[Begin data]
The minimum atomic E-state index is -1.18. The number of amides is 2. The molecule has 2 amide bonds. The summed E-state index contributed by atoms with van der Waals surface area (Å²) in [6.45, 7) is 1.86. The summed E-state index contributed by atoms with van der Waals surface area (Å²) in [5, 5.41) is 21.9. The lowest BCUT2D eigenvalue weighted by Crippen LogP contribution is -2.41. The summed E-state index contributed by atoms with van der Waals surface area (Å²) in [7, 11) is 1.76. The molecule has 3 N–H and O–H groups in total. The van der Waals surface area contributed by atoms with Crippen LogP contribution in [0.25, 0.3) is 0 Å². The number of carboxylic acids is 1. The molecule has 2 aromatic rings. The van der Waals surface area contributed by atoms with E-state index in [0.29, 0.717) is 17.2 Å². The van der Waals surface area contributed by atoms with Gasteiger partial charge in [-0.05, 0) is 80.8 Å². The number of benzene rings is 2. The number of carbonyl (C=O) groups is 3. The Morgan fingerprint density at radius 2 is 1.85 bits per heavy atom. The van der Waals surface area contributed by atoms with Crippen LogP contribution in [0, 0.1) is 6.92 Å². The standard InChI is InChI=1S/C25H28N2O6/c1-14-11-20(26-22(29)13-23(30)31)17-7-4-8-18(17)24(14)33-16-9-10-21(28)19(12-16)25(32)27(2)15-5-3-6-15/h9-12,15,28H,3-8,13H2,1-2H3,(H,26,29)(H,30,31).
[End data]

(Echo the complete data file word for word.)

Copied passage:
The minimum atomic E-state index is -1.18. The number of amides is 2. The molecule has 2 amide bonds. The summed E-state index contributed by atoms with van der Waals surface area (Å²) in [6.45, 7) is 1.86. The summed E-state index contributed by atoms with van der Waals surface area (Å²) in [5, 5.41) is 21.9. The lowest BCUT2D eigenvalue weighted by Crippen LogP contribution is -2.41. The summed E-state index contributed by atoms with van der Waals surface area (Å²) in [7, 11) is 1.76. The molecule has 3 N–H and O–H groups in total. The van der Waals surface area contributed by atoms with Crippen LogP contribution in [0.25, 0.3) is 0 Å². The number of carboxylic acids is 1. The molecule has 2 aromatic rings. The van der Waals surface area contributed by atoms with E-state index in [0.29, 0.717) is 17.2 Å². The van der Waals surface area contributed by atoms with Gasteiger partial charge in [-0.05, 0) is 80.8 Å². The number of benzene rings is 2. The number of carbonyl (C=O) groups is 3. The Morgan fingerprint density at radius 2 is 1.85 bits per heavy atom. The van der Waals surface area contributed by atoms with Crippen LogP contribution in [0, 0.1) is 6.92 Å². The standard InChI is InChI=1S/C25H28N2O6/c1-14-11-20(26-22(29)13-23(30)31)17-7-4-8-18(17)24(14)33-16-9-10-21(28)19(12-16)25(32)27(2)15-5-3-6-15/h9-12,15,28H,3-8,13H2,1-2H3,(H,26,29)(H,30,31).